Film discussion

Galaxy Quest – Throwback 20

In 1993, the first volume of William Shatner’s memoirs – entitled Star Trek Memories – was published. During the process of researching and writing the book, Shatner was surprised to discover the antipathy and hostility of some of his former co-stars from his time as Captain James T. Kirk; one of them – James Doohan – even refused to meet with Shatner. He was accused of scene stealing, cutting the lines of his colleagues, and generally being egomaniacal – charges which came as a genuine revelation to Shatner.

For the first time, the central notion of a ‘Star Trek family’ was shaken, as it became clear some of his fellow actors on the sci-fi show harboured a resentment towards Shatner; it was something which had stayed with them for decades. It seems as though any introspection on Shatner’s part about this was shortlived, as he was later to comment feeling so strongly after 30 years was “not just petty, it’s psychotic”, as well as speculating it was partly due to his co-stars working on their own books and trying to drum up some controversy for publicity purposes.

READ MORE: Never Surrender: A Galaxy Quest Documentary – Review

Although Shatner would seem to have subsequently rebuilt a few bridges with some of the disgruntled members of the Star Trek cast, appearing alongside them at conventions, it was something which entered popular culture at the time, and would no doubt have informed what was to eventually reach cinema screens as Galaxy Quest. Screenwriter David Howard was very definitely influenced by Star Trek when he came up with the original notion for the movie, which was a script entitled ‘Captain Starshine’.

Howard was researching Africa for another script, and went to watch an IMAX feature documentary about the continent. During the pre-show, there was a trailer for a factual piece called Americans In Space, and he struggled to identify the voice doing the narration. Howard eventually realised it was Leonard Nimoy, and began to speculate about how closely the stars of Star Trek were still associated with the series, as well as the thought processes directors go through when deciding who to choose for a role, particularly when actors find themselves typecast.

He had the inspiration of doing a comedy about the hero of a cheesy 1970s sci-fi TV series, and had William Shatner’s distinctive cadences very firmly in mind when writing the dialogue for the character. In ‘Captain Starshine’, the villain of the piece was the equivalent of Alan Rickman’s character in the finished Galaxy Quest; here, he’s written a lot of sci-fi novels and made money doing it, but wants to actually find the real thing, so he starts doing a series of scientific experiments.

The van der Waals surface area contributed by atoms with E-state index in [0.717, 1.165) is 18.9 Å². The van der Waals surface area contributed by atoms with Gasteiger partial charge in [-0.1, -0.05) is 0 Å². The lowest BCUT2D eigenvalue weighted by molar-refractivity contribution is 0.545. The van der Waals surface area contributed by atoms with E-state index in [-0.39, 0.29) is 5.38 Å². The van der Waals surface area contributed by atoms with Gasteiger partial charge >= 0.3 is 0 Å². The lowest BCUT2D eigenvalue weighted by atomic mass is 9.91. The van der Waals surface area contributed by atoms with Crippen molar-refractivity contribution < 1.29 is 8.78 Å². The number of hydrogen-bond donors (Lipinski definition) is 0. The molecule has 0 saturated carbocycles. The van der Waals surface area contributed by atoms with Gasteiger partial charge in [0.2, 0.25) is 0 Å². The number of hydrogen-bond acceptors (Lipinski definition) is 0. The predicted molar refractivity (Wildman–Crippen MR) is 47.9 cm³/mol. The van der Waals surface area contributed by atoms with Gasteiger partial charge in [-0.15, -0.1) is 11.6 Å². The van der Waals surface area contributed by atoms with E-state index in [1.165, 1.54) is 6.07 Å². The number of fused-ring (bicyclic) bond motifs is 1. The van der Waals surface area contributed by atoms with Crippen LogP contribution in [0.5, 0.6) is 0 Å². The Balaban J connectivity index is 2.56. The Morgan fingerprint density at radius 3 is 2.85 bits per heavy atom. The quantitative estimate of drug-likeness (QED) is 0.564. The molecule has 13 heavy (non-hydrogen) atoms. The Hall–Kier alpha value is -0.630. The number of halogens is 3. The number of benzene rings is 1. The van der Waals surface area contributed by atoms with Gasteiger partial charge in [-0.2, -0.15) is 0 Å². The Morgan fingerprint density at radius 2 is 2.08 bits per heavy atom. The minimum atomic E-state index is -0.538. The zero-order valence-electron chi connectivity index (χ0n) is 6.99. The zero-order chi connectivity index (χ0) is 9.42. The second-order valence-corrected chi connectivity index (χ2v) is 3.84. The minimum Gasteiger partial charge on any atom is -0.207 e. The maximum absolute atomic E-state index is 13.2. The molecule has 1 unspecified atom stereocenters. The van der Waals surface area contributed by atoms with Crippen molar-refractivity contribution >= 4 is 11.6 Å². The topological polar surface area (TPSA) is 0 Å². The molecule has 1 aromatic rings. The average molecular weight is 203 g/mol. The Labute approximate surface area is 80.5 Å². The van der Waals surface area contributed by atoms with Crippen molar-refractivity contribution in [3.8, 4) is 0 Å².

This leads to his opening a portal in time and space, which takes him to an alien world, on which he firmly establishes himself as a Ming The Merciless-type ruler. The oppressed inhabitants learn about Captain Starshine, thinking him to be an actual intergalactic hero, and they head to Earth in order to bring him back to liberate their planet. The script was sent to DreamWorks, and producer Mark Johnson read it; while not a big fan of the script itself, he liked the basic concept.

Johnson paid for the exclusive rights to the story, and asked writer Robert Gordon to come up with his own take, having explained the premise, but not actually letting Gordon read what Howard had written. After submitting his first draft in 1998, the studio greenlit the project and work got underway to turn Gordon’s script into a reality. While Johnson wanted Dean Parisot to direct, DreamWorks wanted to get more of a ‘name’ to sit in the director’s chair, so the studio went and signed up Harold Ramis in November 1998.

Ramis had difficulties casting the lead, as he’d approached Alec Baldwin, who turned the role down. Also in the frame were Steve Martin, Robin Williams, and Kevin Kline, but in spite of all his efforts, Ramis was unable to secure an actor to portray Jason Nesmith (a.k.a. Commander Peter Quincy Taggert, who it’s been speculated was named after Peter Quince from A Midsummer Night’s Dream, in which he is the leader of a troupe of amateurish thespians). However, a hero was to emerge in the somewhat unlikely form of Buzz Lightyear.

READ MORE: Danger Close – Review

In 1999, Tim Allen was coming to the end of an eight-year run in sitcom Home Improvement, during which time he’d started to make a presence on the big screen, in The Santa Clause and Toy Story. Allen was under consideration for the lead in Bicentennial Man, and had to choose between that project and Galaxy Quest. Although the studio’s pick, Ramis didn’t want Allen as Nesmith, and the situation came to a head during an uncomfortable lunch where Ramis laid out his vision for the movie, and made it clear Allen wasn’t part of it.

Ramis departed the project in February 1999, and producer Johnson was able to get original choice Dean Parisot to take over. Ramis had reportedly been intending to try and avoid using anyone who’d appeared in sci-fi previously, whereas Sigourney Weaver (who’d auditioned for the part of Gwen DeMarco under Ramis) felt that people who’d been in sci-fi knew what was absurd about it, and they could accentuate the inherent humour. As a result, she pushed Parisot to cast her, so that she could deliberately play against her image as Ripley in the Alien films.